Taylour and Ashok begin the discussion by talking about examples from UMass and Quebec of students successfully organizing and gaining their demands. Ashok made a distinction between reformist reforms such as a living wage campaign that gains a specific demand but does not build a movement, and non-reformist reforms that go toward building a movement so that the organizing efforts do not collapse after gaining a specific demand. This leads to the importance of building institutions that will last forever.
Submitted by marc on March 29, 2008 - 4:57pm.
At the immigrant rights caucus, we identified the key issues that we see facing immigrants:
Submitted by marc on March 29, 2008 - 4:09pm.
Over 100 activists gathered yesterday for the Organizing Communities Across Boundaries: An Organizing Teach-in sponsored by the Midwest Social Forum. The purpose of the weekend meeting is to build collaborative relationships and develop organizing skills to bridge the divides that segment the social justice movement.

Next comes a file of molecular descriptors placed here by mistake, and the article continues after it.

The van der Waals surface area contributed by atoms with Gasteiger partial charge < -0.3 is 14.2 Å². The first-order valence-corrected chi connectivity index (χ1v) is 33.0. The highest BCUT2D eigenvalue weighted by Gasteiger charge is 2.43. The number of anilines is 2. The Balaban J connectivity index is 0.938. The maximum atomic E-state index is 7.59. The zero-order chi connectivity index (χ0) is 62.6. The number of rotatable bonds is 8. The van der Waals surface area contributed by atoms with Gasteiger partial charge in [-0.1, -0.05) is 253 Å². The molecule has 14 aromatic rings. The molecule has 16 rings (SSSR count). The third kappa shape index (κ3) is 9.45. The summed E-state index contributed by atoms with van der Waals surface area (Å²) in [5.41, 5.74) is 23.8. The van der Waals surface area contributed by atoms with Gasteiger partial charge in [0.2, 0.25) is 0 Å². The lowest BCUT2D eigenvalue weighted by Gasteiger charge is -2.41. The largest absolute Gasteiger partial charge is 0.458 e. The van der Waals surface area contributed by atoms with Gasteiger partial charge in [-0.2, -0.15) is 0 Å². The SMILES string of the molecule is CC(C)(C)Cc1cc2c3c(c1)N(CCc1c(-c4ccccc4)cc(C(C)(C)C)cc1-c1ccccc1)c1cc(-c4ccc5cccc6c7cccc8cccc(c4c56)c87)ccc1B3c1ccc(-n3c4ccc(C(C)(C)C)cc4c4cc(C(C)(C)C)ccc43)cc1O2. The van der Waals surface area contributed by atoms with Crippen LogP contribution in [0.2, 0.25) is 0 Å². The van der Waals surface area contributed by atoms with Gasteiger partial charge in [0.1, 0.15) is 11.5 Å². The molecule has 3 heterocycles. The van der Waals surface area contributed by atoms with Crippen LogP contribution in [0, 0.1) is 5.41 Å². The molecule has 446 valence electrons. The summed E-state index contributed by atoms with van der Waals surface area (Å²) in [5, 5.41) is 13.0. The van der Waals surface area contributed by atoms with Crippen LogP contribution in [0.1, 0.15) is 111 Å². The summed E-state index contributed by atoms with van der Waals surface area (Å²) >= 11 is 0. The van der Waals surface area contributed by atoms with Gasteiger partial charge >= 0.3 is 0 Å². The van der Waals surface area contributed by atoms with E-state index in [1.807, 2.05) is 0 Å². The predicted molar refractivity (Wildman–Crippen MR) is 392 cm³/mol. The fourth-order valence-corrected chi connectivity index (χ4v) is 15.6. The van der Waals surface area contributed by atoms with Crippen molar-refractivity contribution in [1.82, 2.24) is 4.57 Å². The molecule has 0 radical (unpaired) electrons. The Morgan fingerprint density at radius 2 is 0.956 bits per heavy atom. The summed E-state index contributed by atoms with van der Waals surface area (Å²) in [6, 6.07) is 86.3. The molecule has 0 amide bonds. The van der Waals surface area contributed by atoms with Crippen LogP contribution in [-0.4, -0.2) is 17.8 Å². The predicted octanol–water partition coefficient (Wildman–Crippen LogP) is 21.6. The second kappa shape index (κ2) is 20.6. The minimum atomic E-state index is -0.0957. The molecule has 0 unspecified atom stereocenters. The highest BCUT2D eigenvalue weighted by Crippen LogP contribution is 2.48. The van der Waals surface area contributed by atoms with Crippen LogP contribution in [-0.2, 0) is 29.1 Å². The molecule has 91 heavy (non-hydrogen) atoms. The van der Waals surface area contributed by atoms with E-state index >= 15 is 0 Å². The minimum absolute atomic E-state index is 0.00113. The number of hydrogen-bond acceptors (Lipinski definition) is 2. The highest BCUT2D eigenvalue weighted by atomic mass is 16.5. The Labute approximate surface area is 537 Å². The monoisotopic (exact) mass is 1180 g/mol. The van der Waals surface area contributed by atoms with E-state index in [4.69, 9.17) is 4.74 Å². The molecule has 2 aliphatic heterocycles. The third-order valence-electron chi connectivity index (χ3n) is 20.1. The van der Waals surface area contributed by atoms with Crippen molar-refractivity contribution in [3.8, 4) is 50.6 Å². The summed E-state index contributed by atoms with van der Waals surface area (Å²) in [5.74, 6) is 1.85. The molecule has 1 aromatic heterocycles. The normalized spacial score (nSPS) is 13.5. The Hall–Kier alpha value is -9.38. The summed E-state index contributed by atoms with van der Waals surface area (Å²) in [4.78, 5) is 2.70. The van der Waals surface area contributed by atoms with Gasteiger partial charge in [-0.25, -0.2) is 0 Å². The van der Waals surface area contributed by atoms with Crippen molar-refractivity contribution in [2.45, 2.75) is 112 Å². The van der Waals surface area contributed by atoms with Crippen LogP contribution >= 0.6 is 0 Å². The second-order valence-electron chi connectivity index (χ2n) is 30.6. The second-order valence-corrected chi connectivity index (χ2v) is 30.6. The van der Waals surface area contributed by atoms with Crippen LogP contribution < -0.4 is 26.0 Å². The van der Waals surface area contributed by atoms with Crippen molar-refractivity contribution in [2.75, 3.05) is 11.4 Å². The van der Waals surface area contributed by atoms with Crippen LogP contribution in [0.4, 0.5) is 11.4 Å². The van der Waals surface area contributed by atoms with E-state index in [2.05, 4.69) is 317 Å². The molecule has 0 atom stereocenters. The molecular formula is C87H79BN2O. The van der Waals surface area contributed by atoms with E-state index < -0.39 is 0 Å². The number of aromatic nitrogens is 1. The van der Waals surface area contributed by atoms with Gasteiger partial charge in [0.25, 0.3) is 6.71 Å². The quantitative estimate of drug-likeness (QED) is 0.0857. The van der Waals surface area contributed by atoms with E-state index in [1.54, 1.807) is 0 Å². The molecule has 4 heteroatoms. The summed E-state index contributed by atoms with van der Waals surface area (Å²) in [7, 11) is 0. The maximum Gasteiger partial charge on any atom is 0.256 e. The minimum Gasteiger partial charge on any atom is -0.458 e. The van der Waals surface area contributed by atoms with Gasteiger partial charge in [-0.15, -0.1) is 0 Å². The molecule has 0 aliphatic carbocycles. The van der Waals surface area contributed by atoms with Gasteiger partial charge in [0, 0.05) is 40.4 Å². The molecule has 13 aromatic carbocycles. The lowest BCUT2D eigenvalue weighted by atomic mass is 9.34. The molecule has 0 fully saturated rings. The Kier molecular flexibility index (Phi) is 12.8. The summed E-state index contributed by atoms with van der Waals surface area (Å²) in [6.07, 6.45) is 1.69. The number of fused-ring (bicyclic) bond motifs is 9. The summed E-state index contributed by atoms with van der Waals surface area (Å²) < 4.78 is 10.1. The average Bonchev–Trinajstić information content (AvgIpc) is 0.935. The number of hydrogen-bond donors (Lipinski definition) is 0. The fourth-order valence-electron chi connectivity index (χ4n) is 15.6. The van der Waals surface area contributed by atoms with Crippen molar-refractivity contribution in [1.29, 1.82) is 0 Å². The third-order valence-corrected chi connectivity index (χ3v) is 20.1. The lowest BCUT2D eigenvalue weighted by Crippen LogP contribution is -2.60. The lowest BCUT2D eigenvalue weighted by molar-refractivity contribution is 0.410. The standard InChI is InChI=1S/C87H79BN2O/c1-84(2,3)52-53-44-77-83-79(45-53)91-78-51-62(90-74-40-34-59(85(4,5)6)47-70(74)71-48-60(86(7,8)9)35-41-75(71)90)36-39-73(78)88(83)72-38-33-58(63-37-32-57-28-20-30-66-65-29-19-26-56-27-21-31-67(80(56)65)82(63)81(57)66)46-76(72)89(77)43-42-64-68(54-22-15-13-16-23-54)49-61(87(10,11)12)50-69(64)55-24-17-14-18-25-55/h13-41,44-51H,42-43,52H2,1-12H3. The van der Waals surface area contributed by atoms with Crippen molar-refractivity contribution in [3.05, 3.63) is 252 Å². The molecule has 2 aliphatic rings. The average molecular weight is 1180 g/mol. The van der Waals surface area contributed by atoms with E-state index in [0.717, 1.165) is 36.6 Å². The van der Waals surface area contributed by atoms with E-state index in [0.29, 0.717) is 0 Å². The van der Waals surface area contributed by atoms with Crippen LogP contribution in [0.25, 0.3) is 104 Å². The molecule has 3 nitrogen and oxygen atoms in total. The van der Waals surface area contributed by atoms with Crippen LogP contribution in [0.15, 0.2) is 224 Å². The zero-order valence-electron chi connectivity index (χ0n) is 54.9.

Submitted by marc on July 4, 2007 - 11:28am.
Ten thousand activists gathered in Atlanta the last week of June for the first ever United States Social Forum. The USSF adopted the World Social Forum’s slogan “Another World is Possible,” and added to it the line “Another US is Necessary.” The week’s events demonstrated the dedication of social movements in the United States to building a new and better world.
The USSF built on the two main issues that drives the WSF: opposition to corporate globalization and repressive neo-liberal policies that leave deep marks on marginalized communities. As with all forums, the USSF took on characteristics of its local host community. In the case of Atlanta, this was particularly notable for being rooted in a history of struggles against racism and other forums of oppression.